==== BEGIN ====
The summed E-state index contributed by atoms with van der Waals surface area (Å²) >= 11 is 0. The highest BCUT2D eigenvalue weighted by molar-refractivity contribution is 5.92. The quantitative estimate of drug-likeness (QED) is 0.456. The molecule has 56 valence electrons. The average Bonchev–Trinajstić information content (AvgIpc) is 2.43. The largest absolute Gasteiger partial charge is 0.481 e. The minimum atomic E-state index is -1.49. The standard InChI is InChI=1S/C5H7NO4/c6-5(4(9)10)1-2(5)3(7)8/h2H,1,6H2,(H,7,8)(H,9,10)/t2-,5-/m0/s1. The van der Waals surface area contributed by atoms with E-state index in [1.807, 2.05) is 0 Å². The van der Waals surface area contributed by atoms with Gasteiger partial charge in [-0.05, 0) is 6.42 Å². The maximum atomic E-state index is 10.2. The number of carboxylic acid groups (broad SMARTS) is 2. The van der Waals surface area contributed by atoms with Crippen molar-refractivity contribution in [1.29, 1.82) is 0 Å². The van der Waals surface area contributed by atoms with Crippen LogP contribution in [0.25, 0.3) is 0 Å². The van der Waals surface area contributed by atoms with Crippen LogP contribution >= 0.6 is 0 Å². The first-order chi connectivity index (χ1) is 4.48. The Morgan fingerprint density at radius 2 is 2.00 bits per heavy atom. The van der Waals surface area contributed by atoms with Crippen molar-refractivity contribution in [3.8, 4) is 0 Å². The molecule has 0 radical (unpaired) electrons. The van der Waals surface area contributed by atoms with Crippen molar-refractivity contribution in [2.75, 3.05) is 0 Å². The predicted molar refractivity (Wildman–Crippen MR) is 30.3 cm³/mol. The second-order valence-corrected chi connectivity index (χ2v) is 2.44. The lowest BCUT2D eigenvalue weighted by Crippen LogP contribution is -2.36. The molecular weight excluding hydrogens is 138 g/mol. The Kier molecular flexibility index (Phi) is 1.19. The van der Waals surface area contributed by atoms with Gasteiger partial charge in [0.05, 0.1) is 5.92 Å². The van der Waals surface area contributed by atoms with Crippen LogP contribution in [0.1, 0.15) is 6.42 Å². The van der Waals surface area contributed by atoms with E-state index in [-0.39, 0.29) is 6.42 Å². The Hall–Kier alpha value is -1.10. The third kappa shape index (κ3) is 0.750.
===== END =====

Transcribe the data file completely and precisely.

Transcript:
The summed E-state index contributed by atoms with van der Waals surface area (Å²) >= 11 is 0. The highest BCUT2D eigenvalue weighted by molar-refractivity contribution is 5.92. The quantitative estimate of drug-likeness (QED) is 0.456. The molecule has 56 valence electrons. The average Bonchev–Trinajstić information content (AvgIpc) is 2.43. The largest absolute Gasteiger partial charge is 0.481 e. The minimum atomic E-state index is -1.49. The standard InChI is InChI=1S/C5H7NO4/c6-5(4(9)10)1-2(5)3(7)8/h2H,1,6H2,(H,7,8)(H,9,10)/t2-,5-/m0/s1. The van der Waals surface area contributed by atoms with E-state index in [1.807, 2.05) is 0 Å². The van der Waals surface area contributed by atoms with Gasteiger partial charge in [-0.05, 0) is 6.42 Å². The maximum atomic E-state index is 10.2. The number of carboxylic acid groups (broad SMARTS) is 2. The van der Waals surface area contributed by atoms with Crippen molar-refractivity contribution in [1.29, 1.82) is 0 Å². The van der Waals surface area contributed by atoms with Crippen LogP contribution in [0.25, 0.3) is 0 Å². The van der Waals surface area contributed by atoms with Crippen LogP contribution >= 0.6 is 0 Å². The first-order chi connectivity index (χ1) is 4.48. The Morgan fingerprint density at radius 2 is 2.00 bits per heavy atom. The van der Waals surface area contributed by atoms with Crippen molar-refractivity contribution in [3.8, 4) is 0 Å². The molecule has 0 radical (unpaired) electrons. The van der Waals surface area contributed by atoms with Crippen molar-refractivity contribution in [2.75, 3.05) is 0 Å². The predicted molar refractivity (Wildman–Crippen MR) is 30.3 cm³/mol. The second-order valence-corrected chi connectivity index (χ2v) is 2.44. The lowest BCUT2D eigenvalue weighted by Crippen LogP contribution is -2.36. The molecular weight excluding hydrogens is 138 g/mol. The Kier molecular flexibility index (Phi) is 1.19. The van der Waals surface area contributed by atoms with Gasteiger partial charge in [0.05, 0.1) is 5.92 Å². The van der Waals surface area contributed by atoms with Crippen LogP contribution in [0.1, 0.15) is 6.42 Å². The van der Waals surface area contributed by atoms with E-state index in [-0.39, 0.29) is 6.42 Å². The Hall–Kier alpha value is -1.10. The third kappa shape index (κ3) is 0.750.